Table 4 Effect of tested compounds on physiological of two hosts, full-grown P. gossypiella and E. insulana (resulted from treated newly hatched larvae)

Etofenprox and chlorpyrifos treatments on P. gossypiella reduced lipids to − 41.98 and − 50.17%, respectively, compared with the control larvae, while the reduction was 7.97 and 55.81% respectively when treated E. insulana. The total carbohydrates content of fourth instar larvae of P. gossypiella and E. insulana decreased to − 42.36 and − 35.99 and − 40.00 and − 45.10, respectively, in etofenprox and chlorpyrifos treatments presented in Table 4.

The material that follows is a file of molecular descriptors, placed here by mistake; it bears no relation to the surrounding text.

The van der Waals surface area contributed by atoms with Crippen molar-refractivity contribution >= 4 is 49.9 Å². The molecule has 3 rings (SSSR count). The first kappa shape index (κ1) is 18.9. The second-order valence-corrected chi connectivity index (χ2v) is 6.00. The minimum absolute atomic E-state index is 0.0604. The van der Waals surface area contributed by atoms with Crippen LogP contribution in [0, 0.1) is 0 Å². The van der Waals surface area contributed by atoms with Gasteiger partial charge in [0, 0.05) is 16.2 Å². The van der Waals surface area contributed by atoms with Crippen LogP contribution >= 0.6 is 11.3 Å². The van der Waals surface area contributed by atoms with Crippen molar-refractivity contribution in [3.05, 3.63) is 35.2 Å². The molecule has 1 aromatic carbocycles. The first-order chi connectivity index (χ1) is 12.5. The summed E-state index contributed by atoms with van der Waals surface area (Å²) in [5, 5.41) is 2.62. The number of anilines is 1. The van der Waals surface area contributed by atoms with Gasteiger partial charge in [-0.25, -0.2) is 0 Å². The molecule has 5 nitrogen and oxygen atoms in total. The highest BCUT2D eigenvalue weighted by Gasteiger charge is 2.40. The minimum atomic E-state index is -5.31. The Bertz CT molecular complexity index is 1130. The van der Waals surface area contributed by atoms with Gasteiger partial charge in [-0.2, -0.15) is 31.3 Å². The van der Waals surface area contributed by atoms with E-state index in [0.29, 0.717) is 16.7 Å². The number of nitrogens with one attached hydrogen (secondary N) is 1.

Many authors studied the effect of insecticides on natural enemies; Hooshang et al. (2009) assessed the effects of sub-lethal dose of profenofos, spinosad, and thiodicarb on demographic and biological parameters of Habrobracon hebetor. Sex ratio of H. hebetor was highly affected by insecticides. Profenofos had moderately toxic effect on wasps. Also, Saber et al. (2005) reported that deltamethrin had no significant effects on biological parameters of Trissolcus wasps, while Armenta et al. (2003) reported that organophosphorus compound have adverse effects on insect natural enemies on maize. Indirect toxicity of insecticides to the larval parasitoid B. hebetor indicated that the larval and pupal periods were increased in times than the control at all periods of parasitism, and some authors have the same finding with our results; Anne et al. (2001) and Khan et al. (2005 and 2009) reported that the pesticides’ effect on the parasitoid B. hebetor causes increase in the mortality and duration of immature stages. Also, Faal (2010) found that chlorpyrifos was highly toxic and affected H. hebetor. And Ebeid et al. (2017) showed the acute toxicity and the effects of profenofos, cyfluthrin, and the IGR on the activity of the larval parasitoid, B. hebetor. Cyfluthrin was the most toxic one which was dangerous on all life stages of B. hebetor, influencing the number of laid eggs by the parasitoid and percent of pupation and leading to failure of adult emergence. Mbata and Warsi (2019) stated that Habrobracon hebetor (Say) (Hymenoptera: Braconidae) are important parasitoids. Host searching ability and reproductive performances of H. hebetor depend on a wide range of factors, such as host species, commodities, and environmental conditions.